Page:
News of Haley’s nomination to this lucrative, influential board post was first reported by David Wren of The (Charleston, S.C.) Post and Courier. It comes one day after the 47-year-old Bamberg, S.C. native announced the formation of a new national policy organization – as well as plans to write an upcoming book.
Haley’s nomination – which will be voted on by Boeing board members in two months time – is not without controversy, reinforcing an emerging “pay-to-play” narrative that links her official actions with personal enrichment. This narrative is only compounded by the fact the former governor/ ambassador left her high-profile job in the administration of U.S. president Donald Trump with significant personal debts.
What sort of “official actions” are we referring to?
For starters, in 2013 Haley signed legislation awarding Boeing $120 million in taxpayer-funded subsidies. The crony capitalist giant has received more than $1 billion in taxpayer-funded subsidies or guarantees in connection with its presence in the Palmetto State – including $400 million in up-front proceeds from government-issued bonds to build its gleaming North Charleston, S.C. facility.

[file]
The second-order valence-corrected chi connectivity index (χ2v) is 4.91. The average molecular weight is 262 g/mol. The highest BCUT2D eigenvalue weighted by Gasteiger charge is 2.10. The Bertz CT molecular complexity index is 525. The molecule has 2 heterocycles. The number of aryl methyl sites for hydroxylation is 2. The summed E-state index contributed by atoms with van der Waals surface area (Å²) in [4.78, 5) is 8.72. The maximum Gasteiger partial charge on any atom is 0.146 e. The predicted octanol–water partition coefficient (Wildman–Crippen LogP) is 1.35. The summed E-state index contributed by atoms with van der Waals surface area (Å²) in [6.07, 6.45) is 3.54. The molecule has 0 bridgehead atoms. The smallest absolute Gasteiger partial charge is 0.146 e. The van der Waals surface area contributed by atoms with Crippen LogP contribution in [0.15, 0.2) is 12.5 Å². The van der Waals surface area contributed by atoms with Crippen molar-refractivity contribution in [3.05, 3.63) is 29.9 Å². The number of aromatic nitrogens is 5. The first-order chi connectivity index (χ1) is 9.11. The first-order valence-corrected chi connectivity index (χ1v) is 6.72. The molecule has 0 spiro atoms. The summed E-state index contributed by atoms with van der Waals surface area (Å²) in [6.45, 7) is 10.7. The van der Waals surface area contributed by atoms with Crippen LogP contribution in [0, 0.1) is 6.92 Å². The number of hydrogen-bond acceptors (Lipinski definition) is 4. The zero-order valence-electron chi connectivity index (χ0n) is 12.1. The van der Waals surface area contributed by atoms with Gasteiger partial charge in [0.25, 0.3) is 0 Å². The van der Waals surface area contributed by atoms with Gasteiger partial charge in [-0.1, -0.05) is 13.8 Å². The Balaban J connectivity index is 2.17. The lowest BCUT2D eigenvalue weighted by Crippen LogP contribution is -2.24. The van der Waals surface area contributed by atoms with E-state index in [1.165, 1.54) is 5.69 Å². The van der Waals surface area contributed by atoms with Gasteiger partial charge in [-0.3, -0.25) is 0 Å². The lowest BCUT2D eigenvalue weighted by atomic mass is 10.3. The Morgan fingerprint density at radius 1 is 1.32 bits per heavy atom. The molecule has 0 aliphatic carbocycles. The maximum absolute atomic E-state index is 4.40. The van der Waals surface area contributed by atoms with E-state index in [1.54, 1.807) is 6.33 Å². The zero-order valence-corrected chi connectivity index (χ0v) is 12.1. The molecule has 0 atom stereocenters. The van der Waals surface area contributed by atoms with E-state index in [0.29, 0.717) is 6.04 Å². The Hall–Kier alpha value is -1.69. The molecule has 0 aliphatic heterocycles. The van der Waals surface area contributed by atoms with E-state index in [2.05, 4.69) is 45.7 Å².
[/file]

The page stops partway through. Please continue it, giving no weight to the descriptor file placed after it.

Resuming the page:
The company also received another $306 million in property tax breaks in connection with its taxpayer-funded incentives tab.
In addition to supporting these handouts, Haley was also a vocal (albeit hypocritical) opponent of unionization at Boeing’s South Carolina facility – frequently using her bully pulpit to campaign against organized labor’s efforts to gain a foothold in the Palmetto State.
Union drama continues at the facility to this day …
Bottom line? Haley has consistently done Boeing’s bidding … and is now reaping the rewards.
Our view? Announcements like these are precisely why we believe the process of government officials picking winners and losers in the private sector is so interminably and irredeemably corrupt. Not only are these handouts patently unfair to existing businesses (and taxpayers), they create incestuous ties between politicians and the corporate interests pulling their strings.
Stay tuned … you better believe we will be addressing this issue in future posts …
WANNA SOUND OFF?
Got something you’d like to say in response to one of our stories? Please feel free to submit your own guest column or letter to the editor via-email HERE. Got a tip for us? CLICK HERE. Got a technical question or a glitch to report? CLICK HERE. Want to support what we’re doing? SUBSCRIBE HERE.
Banner: S.C. Governor